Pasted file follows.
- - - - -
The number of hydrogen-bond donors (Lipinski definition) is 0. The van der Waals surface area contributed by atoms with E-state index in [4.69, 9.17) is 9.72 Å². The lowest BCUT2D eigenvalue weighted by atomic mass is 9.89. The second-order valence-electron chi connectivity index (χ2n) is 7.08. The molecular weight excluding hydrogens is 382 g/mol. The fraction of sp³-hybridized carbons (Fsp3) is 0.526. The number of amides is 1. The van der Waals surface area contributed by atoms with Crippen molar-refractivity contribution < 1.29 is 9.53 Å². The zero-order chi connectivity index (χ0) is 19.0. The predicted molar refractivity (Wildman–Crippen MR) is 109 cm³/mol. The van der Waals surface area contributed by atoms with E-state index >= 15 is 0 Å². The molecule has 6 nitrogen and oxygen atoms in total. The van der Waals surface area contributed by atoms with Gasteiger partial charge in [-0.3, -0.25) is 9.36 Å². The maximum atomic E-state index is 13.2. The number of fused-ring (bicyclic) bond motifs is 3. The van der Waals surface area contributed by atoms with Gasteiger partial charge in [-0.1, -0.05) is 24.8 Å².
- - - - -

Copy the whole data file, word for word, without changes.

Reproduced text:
The number of hydrogen-bond donors (Lipinski definition) is 0. The van der Waals surface area contributed by atoms with E-state index in [4.69, 9.17) is 9.72 Å². The lowest BCUT2D eigenvalue weighted by atomic mass is 9.89. The second-order valence-electron chi connectivity index (χ2n) is 7.08. The molecular weight excluding hydrogens is 382 g/mol. The fraction of sp³-hybridized carbons (Fsp3) is 0.526. The number of amides is 1. The van der Waals surface area contributed by atoms with Crippen molar-refractivity contribution < 1.29 is 9.53 Å². The zero-order chi connectivity index (χ0) is 19.0. The predicted molar refractivity (Wildman–Crippen MR) is 109 cm³/mol. The van der Waals surface area contributed by atoms with E-state index >= 15 is 0 Å². The molecule has 6 nitrogen and oxygen atoms in total. The van der Waals surface area contributed by atoms with Gasteiger partial charge in [-0.3, -0.25) is 9.36 Å². The maximum atomic E-state index is 13.2. The number of fused-ring (bicyclic) bond motifs is 3. The van der Waals surface area contributed by atoms with Gasteiger partial charge in [-0.1, -0.05) is 24.8 Å².